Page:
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Conclusion

This chapter has presented some of the ways that language learners can interact socially and shown how both teachers and learners can use technology to support and encourage collaboration. Each of the activities provides students with specific roles to play that are important to the outcome of the task, gives them choices so that they must discuss and plan, and provides them with important reasons to listen and respond to each  other. Even these task features do not guarantee that learners will interact and learn, but chances are better that they will than if the tasks are not planned to enhance interaction.

► Teachers’ Voices

As far as other activities that might be helpful, I think you can also have the students record what they want to say in a greeting card from American Greetings (https://www.americangreetings.com/) and send the e-card to each other (since your focus at this point seems more communication and getting them motivated), or they can even record what they want to say to an author and send it by e-mail.

These are the roles I use in my classroom—of course there are others and some worded differently, but these roles work well for my fifth graders: Manager, Timekeeper, Cheerleader, Taskmaster, Reporter.

Different titles are used depending on the activity: geographer, cartographer, text media, and so on. Most titles revolve around: recorder, presenter, timekeeper, organizer, facilitator. I give these roles names that are appropriate to the task.

First and foremost, just because students are in high school, it does  not mean they are prepared to work with the latitude of issues associated with open forum discussion on the Internet; this is scary. Therefore boundaries must exist with regards to technology in K–12. I would not, however, rule out using e-mail in a structured, purposeful lesson. In terms of building language, MSN Messenger is a great way for students to build their automaticity. I have found when students are really engaged that they amazingly come up with vocabulary and words that they themselves were not aware they knew.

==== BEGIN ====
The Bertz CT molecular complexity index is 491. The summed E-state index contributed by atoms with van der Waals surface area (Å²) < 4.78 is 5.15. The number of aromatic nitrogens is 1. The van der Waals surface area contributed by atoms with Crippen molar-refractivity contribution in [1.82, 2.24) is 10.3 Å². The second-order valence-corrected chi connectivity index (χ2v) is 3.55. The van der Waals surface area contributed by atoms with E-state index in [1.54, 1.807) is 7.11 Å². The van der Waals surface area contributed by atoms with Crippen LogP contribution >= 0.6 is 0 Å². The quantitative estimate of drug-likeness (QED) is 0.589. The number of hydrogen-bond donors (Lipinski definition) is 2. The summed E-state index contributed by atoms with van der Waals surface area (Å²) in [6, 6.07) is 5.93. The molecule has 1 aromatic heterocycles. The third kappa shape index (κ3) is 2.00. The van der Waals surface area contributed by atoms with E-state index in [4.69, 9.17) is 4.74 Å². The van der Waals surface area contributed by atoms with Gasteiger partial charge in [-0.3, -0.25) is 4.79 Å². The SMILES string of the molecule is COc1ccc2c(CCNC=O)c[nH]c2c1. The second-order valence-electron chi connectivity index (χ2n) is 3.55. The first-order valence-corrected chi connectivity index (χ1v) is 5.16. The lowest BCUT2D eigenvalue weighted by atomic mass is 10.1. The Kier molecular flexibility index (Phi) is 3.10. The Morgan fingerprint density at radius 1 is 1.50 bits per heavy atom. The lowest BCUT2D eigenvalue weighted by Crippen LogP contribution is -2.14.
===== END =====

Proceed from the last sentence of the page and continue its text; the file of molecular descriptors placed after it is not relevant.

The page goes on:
The second reason I would structure and use e-mail and MS-type chatting in elementary school is to narrow the socioeconomic gap; other students have access to this in their homes and it provides rich experience that students  may need later on down the road.

For my science class, I have decided to divide my class into five groups of three and task each group to create a Wiki page about a particular animal they have learned about. I think they will like this activity.

I think students’ using their cell phones in the class is a distractor. During recess, I see my students are always busy playing games on their cell phones. I need to talk to their parents and have them turn their cell phones off when entering the class.

License

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Conclusion by Joy Egbert and Seyed Abdollah Shahrokni is licensed under a Creative Commons Attribution 4.0 International License, except where otherwise noted.

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